There’s Water Under the Ocean Floor: Should We Pump It Out?
We think of nothing being deeper than the bottom of the ocean. Scientists have discovered, however, that much lies beneath it. Most recently, they’ve found that there are major reserves of fresh water beneath the ocean, many kilometers out to sea. It’s so much low-salinity water – half a million cubic kilometers — that there’s already talk about using the water to prevent a “global water crisis” among many coastal cities in Australia, China, North America and South Africa.
As much as the water is needed, could demand for it set off a rush of offshore drilling with potentially drastic repercussions for the fragile marine ecosystems at the ocean’s bottom?
There’s no question that there’s an urgent need for water around the world. Today, almost half of the global population doesn’t have access to enough water, according to U.N. Water. By 2030, it’s predicted that 47 percent of the population will be living in areas of high water stress.
According to a new study in the December 5 Nature by Australian scientists, the huge freshwater reserves are located underneath the seabed on continental shelves around the world. ”The volume of this water resource is a hundred times greater than the amount we’ve extracted from the Earth’s sub-surface in the past century since 1900,” comments the study’s lead author, Vincent Post of the National Center for Groundwater Research and Training (NCGRT) and the School of the Environment at Flinders University in Australia. Scientists had known there was freshwater beneath the seafloor but not that there was so much and that it was so common.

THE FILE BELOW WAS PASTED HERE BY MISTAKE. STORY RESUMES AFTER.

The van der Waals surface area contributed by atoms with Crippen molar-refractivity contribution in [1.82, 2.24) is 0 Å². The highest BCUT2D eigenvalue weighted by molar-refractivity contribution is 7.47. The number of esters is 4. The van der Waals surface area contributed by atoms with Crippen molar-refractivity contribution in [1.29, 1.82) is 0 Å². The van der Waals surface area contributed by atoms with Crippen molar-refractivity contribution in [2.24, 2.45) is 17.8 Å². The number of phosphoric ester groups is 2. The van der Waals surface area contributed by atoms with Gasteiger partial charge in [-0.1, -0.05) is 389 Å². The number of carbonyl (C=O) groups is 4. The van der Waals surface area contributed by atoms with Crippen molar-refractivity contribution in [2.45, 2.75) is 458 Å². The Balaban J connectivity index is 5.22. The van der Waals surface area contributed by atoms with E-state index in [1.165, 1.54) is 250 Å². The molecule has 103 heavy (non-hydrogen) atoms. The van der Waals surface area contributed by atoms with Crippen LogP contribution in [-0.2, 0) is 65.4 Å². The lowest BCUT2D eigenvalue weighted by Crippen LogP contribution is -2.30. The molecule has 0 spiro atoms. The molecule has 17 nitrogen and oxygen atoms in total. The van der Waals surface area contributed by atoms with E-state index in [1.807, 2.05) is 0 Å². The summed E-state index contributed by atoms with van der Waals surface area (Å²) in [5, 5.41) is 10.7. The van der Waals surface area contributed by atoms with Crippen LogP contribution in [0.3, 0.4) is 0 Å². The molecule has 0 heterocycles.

It was hundreds of thousands of years ago that the reserves were formed, when the average sea level was far lower than it is now and coastlines extended further out. As Post explains,
“So when it rained, the water would infiltrate into the ground and fill up the water table in areas that are nowadays under the sea.
“It happened all around the world, and when the sea level rose when ice caps started melting some 20,000 years ago, these areas were covered by the ocean.”
Layers of clay and sediment protect the subterranean aquifers from seawater.
The question remains what to do with this newfound resource. Offshore drilling is not only costly; extracting the water carries the risk of contaminating the reserves and damaging the quality of the water. The water reserves are not renewable so whatever is done must be undertaken with exceeding care. Only if the sea level drops could they be replenished; as Post notes, that “is not likely to happen for a long time.” On the other hand, it’s possible that using these underwater aquifers could be a sustainable alternative to building large new dams on land.
As Ward Sanford, a United States Geological Survey hydrologist, explains to Al Jazeera, water from the reserves would still have to undergo some kind of processing to make it drinkable. Desalination is a possibility but could be “too costly, could kill marine life, pollute water” and be “too energy intensive.”
As U.N. Water points out, many of us are using water and other natural resources at an unsustainable rate. If everyone in the world consumed water at the same rates as the average person in North America or Europe, about 3.5 Earths would be needed. Reducing how much water we consume and using what we do responsibly are crucial.
The discovery of rare metals such as gold and manganese beneath the ocean floor has already set off a rush to gain rights to mine certain regions. The adverse effects of noise pollution from deep sea drilling on whales, dolphins and other cetaceans has been documented. Efforts to draw on underwater aquifers may well only add to this. While we certainly need to provide for the world’s needs for water — especially in view of the impact of droughts and water shortages — we should do so remembering that this essential resource is needed by many other creatures too.
Photo from Thinkstock